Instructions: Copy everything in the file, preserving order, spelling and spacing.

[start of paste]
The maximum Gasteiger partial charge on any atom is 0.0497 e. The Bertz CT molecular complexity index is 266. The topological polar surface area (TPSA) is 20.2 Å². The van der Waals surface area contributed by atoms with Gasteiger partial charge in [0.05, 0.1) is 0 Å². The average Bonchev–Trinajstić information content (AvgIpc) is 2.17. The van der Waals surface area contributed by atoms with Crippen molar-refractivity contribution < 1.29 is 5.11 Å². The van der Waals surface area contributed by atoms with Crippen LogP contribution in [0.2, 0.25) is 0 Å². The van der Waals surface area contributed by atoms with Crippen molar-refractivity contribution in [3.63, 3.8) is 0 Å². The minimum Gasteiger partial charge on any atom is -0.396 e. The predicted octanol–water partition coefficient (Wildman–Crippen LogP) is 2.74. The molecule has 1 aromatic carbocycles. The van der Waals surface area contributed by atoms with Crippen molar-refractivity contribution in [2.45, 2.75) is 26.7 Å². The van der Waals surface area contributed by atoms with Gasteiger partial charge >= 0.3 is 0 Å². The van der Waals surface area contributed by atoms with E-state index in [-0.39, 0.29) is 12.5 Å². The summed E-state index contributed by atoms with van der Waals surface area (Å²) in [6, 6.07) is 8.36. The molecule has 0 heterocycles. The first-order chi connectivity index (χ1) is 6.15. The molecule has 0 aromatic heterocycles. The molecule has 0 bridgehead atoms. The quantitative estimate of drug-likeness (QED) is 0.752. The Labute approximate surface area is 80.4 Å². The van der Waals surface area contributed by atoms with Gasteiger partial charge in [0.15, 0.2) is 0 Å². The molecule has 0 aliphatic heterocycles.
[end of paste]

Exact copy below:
The maximum Gasteiger partial charge on any atom is 0.0497 e. The Bertz CT molecular complexity index is 266. The topological polar surface area (TPSA) is 20.2 Å². The van der Waals surface area contributed by atoms with Gasteiger partial charge in [0.05, 0.1) is 0 Å². The average Bonchev–Trinajstić information content (AvgIpc) is 2.17. The van der Waals surface area contributed by atoms with Crippen molar-refractivity contribution < 1.29 is 5.11 Å². The van der Waals surface area contributed by atoms with Crippen LogP contribution in [0.2, 0.25) is 0 Å². The van der Waals surface area contributed by atoms with Crippen molar-refractivity contribution in [3.63, 3.8) is 0 Å². The minimum Gasteiger partial charge on any atom is -0.396 e. The predicted octanol–water partition coefficient (Wildman–Crippen LogP) is 2.74. The molecule has 1 aromatic carbocycles. The van der Waals surface area contributed by atoms with Crippen molar-refractivity contribution in [2.45, 2.75) is 26.7 Å². The van der Waals surface area contributed by atoms with Gasteiger partial charge >= 0.3 is 0 Å². The van der Waals surface area contributed by atoms with E-state index in [-0.39, 0.29) is 12.5 Å². The summed E-state index contributed by atoms with van der Waals surface area (Å²) in [6, 6.07) is 8.36. The molecule has 0 heterocycles. The first-order chi connectivity index (χ1) is 6.15. The molecule has 0 aromatic heterocycles. The molecule has 0 bridgehead atoms. The quantitative estimate of drug-likeness (QED) is 0.752. The Labute approximate surface area is 80.4 Å². The van der Waals surface area contributed by atoms with Gasteiger partial charge in [0.15, 0.2) is 0 Å². The molecule has 0 aliphatic heterocycles.